Evans v State

Annotate this Case

Evans v State
1933 OK CR 114
26 P.2d 767
55 Okl.Cr. 157
Decided: 10/20/1933
Oklahoma Court of Criminal Appeals

Appeal from County Court, Stephens County; Geo. W.M. Purcell, Judge.

H.A. Evans was convicted of driving and operating an automobile on the main street of the City of Duncan without proper license tag and identification tag for the year 1932, and he appeals. Affirmed.

Page 158

J.H. Long, for plaintiff in error.

J. Berry King, Atty. Gen., and Robert D. Crowe, Asst. Atty. Gen., for the State.

CHAPPELL, J. Plaintiff in error, hereinafter called defendant, was convicted in the county court of Stephens county of the offense of driving and operating an automobile on the main street of the city of Duncan without proper license tag and identification tag for the year 1932, and his punishment fixed by the jury at a fine of $50.

The evidence of the state was that J.W. Hite was assisting the county tag agent in the collection of automobile tags, and that on October 22, 1932, a Ford pick-up belonging to Wiley Sharp was parked in front of defendant's house; that he saw defendant leave this car with a tag in his hand which had been taken from the Sharp car; that defendant's Buick car was in his garage and had on it a 1931 tag; that about 4 o'clock in the afternoon he saw defendant's Buick car being driven east on Main street; that this car then had a tag on it which bore the number 105,794; that he checked the records in the tag office and found a tag with this number was issued for a Ford pickup to Beeson Grantham. R.J. Allen testified he had examined his records as tag agent and that tag No. 105,794 was issued for the year 1932 to Beeson Grantham for a Ford pick-up.

Defendant testifying for himself denied he was down town in Duncan on that day, that he drove a Buick automobile on Main street on that day, or that he owned a Buick car; but testified his wife owned it; that he had given her the money to buy it with; that he had not obtained a 1932 tag for the car. His wife corroborated this testimony.

Page 159

There being a direct conflict in the evidence, the credibility of the witnesses and the weight to be given their testimony was for the jury.

Since there is competent evidence to sustain the jury's verdict, the conviction must be sustained unless the errors of law complained of are sufficient to require a reversal.

Defendant contends first the court erred in giving instruction No. 2.

This instruction is in the exact language of the statute under which defendant was charged.

It has been held by this court that such an instruction is not erroneous. Anderson v. State, 21 Okla. Cr. 193, 207 P. 977.

Defendant contends this instruction is too broad under the evidence in this case, but the court's instructions must be considered together to determine whether the jury was properly instructed as to the law. When instruction No. 2 is considered with instruction No. 4 it clearly appears that the jury was properly instructed as to the law.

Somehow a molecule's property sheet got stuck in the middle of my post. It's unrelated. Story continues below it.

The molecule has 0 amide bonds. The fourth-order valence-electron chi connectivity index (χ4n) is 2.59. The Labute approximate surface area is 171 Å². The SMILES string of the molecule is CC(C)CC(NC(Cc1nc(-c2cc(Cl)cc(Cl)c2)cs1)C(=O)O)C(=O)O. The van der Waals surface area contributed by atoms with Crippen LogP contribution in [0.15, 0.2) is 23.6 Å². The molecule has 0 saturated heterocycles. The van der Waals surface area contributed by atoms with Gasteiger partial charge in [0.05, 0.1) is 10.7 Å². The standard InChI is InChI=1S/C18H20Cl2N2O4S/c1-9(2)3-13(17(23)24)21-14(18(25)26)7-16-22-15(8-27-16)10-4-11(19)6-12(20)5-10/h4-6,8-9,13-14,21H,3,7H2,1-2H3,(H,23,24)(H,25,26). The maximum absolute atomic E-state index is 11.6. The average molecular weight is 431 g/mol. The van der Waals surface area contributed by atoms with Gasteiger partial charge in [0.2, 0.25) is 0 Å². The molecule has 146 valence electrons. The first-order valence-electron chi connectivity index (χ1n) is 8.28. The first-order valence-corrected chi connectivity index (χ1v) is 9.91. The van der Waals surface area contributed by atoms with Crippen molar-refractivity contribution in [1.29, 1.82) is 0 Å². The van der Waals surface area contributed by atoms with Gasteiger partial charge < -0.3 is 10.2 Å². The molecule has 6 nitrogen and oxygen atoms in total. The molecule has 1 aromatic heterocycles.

Defendant next contends the court erred in refusing to give his requested instruction No. 3.

The substance of this requested instruction was to advise the jury that the witness Hite had no right to collect or receive any fines, and that his acts were only those of a private citizen, and had no official character.

The only question in the case was whether defendant was driving his automobile on the streets of Duncan on the day charged without proper license and identification tag as required by law. Whether Hite was entitled to collect or receive fines had no bearing on the question of

Page 160

the guilt or innocence of defendant. Consequently, the court was not required to instruct upon that subject. The court gave the usual instruction on credibility of the witnesses, which was all the defendant was entitled to have.

It is next contended the court erred in rereading instruction No. 6.

That instruction as it was originally given by the court is as follows: "You are further instructed that in the event you find the defendant guilty as charged in the information, you will then proceed to deliberate upon the punishment that may be imposed upon him."

It appears from the record that when the instruction was first read to the jury defendant objected to it, and the jury was then advised by the court that it was their duty to fix the punishment. Defendant objecting to that instruction, the court withdrew it and reread instruction No. 6, as above set out.

The minimum penalty fixed by this law is a fine of $50. The jury assessed defendant's punishment at $50. This shows clearly that defendant was in no way prejudiced by the court rereading the instruction in question, after he had originally sustained defendant's objection to it.

Some case metadata and case summaries were written with the help of AI, which can produce inaccuracies. You should read the full case before relying on it for legal research purposes.

This site is protected by reCAPTCHA and the Google Privacy Policy and Terms of Service apply.